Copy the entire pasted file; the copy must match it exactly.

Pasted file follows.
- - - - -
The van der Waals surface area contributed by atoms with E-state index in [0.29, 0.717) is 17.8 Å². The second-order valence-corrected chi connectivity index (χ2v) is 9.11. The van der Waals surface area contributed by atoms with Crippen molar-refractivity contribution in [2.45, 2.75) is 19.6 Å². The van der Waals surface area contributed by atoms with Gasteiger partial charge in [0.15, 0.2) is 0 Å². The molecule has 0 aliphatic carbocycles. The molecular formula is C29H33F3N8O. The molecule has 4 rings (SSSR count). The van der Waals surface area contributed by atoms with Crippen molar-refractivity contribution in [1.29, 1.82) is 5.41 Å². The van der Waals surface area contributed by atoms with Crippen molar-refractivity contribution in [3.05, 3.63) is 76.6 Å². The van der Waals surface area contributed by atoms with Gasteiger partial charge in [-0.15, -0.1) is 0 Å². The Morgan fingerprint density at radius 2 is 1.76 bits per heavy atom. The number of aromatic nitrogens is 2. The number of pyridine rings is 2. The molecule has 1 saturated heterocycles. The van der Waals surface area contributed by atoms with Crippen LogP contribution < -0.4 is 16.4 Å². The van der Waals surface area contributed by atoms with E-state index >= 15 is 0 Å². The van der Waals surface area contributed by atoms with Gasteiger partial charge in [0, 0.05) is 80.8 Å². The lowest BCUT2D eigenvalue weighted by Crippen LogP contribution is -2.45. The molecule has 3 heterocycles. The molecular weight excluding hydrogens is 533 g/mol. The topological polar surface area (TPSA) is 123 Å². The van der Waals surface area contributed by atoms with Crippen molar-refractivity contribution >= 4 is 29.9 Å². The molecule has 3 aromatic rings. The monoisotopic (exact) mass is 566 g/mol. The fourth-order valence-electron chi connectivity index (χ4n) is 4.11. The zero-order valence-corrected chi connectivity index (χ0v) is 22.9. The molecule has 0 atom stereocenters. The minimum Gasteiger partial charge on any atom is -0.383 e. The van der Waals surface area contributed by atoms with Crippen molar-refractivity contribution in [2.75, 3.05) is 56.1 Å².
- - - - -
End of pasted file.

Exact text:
The van der Waals surface area contributed by atoms with E-state index in [0.29, 0.717) is 17.8 Å². The second-order valence-corrected chi connectivity index (χ2v) is 9.11. The van der Waals surface area contributed by atoms with Crippen molar-refractivity contribution in [2.45, 2.75) is 19.6 Å². The van der Waals surface area contributed by atoms with Gasteiger partial charge in [0.15, 0.2) is 0 Å². The molecule has 0 aliphatic carbocycles. The molecular formula is C29H33F3N8O. The molecule has 4 rings (SSSR count). The van der Waals surface area contributed by atoms with Crippen molar-refractivity contribution in [1.29, 1.82) is 5.41 Å². The van der Waals surface area contributed by atoms with Crippen molar-refractivity contribution in [3.05, 3.63) is 76.6 Å². The van der Waals surface area contributed by atoms with Gasteiger partial charge in [-0.15, -0.1) is 0 Å². The Morgan fingerprint density at radius 2 is 1.76 bits per heavy atom. The number of aromatic nitrogens is 2. The number of pyridine rings is 2. The molecule has 1 saturated heterocycles. The van der Waals surface area contributed by atoms with Crippen LogP contribution < -0.4 is 16.4 Å². The van der Waals surface area contributed by atoms with E-state index >= 15 is 0 Å². The van der Waals surface area contributed by atoms with Gasteiger partial charge in [0, 0.05) is 80.8 Å². The lowest BCUT2D eigenvalue weighted by Crippen LogP contribution is -2.45. The molecule has 3 heterocycles. The molecular weight excluding hydrogens is 533 g/mol. The topological polar surface area (TPSA) is 123 Å². The van der Waals surface area contributed by atoms with Crippen molar-refractivity contribution >= 4 is 29.9 Å². The molecule has 3 aromatic rings. The monoisotopic (exact) mass is 566 g/mol. The fourth-order valence-electron chi connectivity index (χ4n) is 4.11. The zero-order valence-corrected chi connectivity index (χ0v) is 22.9. The molecule has 0 atom stereocenters. The minimum Gasteiger partial charge on any atom is -0.383 e. The van der Waals surface area contributed by atoms with Crippen molar-refractivity contribution in [2.75, 3.05) is 56.1 Å².